Perhaps I am wrong, but I can’t help thinking that there is something hugely important about concrete rights that are set in stone forever – hopefully hundreds of years in the case of NixonMcInnes and certainly beyond the lifetime of everyone working there today. Rights that cannot be eroded over time or given up to new masters who want to do things differently. I think there is a massive difference between principles and true rights.

This is all sounding very socialist which is not a notion I’m terribly comfortable with to tell you the truth. In talking to socialist friends, they often say that the solution is for workers to unionise and to force (usually begrudging) employers to give them better rights. Personally I think the goal of better rights for employees is spot on, but the further polarisation of the situation into ‘them’ and ‘us’ is incredibly negative. It actually accepts and reinforces the status quo of the shareholder-employee relationship and misses out on huge opportunities to build amazing businesses that benefit the employees as well as society and the planet as a whole.

I would like to see far more employee ownership in order to give people these enduring rights at work. Perhaps unions could work towards raising finance to buy companies outright for the employees. I would also like to see bids for public companies to be taken out of the hands of short-term investors on the stock markets and into the hands of the people who work there.

This is not just social ideology. It is actually great business sense too and this is what gets me excited as an entrepreneur. In Beyond the Corporation, the myths about the supposed flaws in employee ownership (lack of innovation, inability to make tough decisions, bureucracy, short-termism etc) are thoroughly debunked by the reality of employee-owned companies like John Lewis, Arup and Publix who consistently out-perform their peers across all traditional measures of business success. It’s clear that employee owned companies can actually be more agile, innovative and better able to cope with tough times.

There are compelling reasons why employee ownership would be a far better and fairer standard framework for business than the current shareholder model. To test this theory, imagine for a moment that employee ownership was already the standard and employees had parallel rights at work as they do in society. Would any sane person suggest that it would be a good idea to remove all of these rights and give them up to owners who don’t actually create the value within the firm? Would anyone believe that these businesses would perform better? Would anyone think it would be better for society? Of course not. The current model only hangs on by virtue of the fact that it is ‘the way things are.’ But I don’t think it should or even can hold on forever. The day of the employee-owned firm is coming.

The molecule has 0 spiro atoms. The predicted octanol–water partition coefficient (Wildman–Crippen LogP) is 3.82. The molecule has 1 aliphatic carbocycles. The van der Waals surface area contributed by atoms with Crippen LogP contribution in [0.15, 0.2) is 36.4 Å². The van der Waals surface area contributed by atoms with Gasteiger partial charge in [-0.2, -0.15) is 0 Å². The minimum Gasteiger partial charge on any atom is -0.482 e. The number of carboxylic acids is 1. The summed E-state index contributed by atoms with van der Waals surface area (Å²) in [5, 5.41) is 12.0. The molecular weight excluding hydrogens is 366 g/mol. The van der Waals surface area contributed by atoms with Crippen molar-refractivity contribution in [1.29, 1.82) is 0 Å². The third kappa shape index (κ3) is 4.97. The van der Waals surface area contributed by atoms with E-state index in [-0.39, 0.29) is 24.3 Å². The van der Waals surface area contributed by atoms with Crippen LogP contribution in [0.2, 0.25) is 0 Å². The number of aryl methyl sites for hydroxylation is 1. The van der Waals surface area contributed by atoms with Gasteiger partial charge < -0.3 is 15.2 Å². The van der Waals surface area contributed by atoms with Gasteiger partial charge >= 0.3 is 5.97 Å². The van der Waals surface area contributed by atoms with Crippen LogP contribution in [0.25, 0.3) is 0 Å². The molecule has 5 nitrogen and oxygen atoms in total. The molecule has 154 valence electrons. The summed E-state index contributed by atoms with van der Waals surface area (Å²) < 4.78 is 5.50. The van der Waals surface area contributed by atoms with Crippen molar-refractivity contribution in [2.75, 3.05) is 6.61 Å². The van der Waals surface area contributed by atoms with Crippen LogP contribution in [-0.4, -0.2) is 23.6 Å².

11 thoughts on “Why do we accept giving up all of our rights at work?

  1. Tom,

    The word which recurs throughout your piece above is ‘ownership’. What exactly do you mean by ownership?

    Is it something which you acquire automatically when you join an organisation and lose automatically when you leave that organisation?

    Or is it something which, however you acquire it remains yours forever and, possibly, is capable of being passed on to yours at your discretion.

    Or is it a wholly new concept of what ownership means, e.g. what you own has no material / monetry value but is merely a right to have a meaningful say in how the organisation of which you are a part is managed / operated? If this then, logically, your ownership would automatically terminate when you left the organisation either to join / found another organisation or to retire from ‘the rat race’ and you would have no right to pass it on to yours.

    I’m sure that you’re right; many, if not most, people would like to work within a ‘democratically’ managed organisation. But there would be some caveats in most peoples’ minds: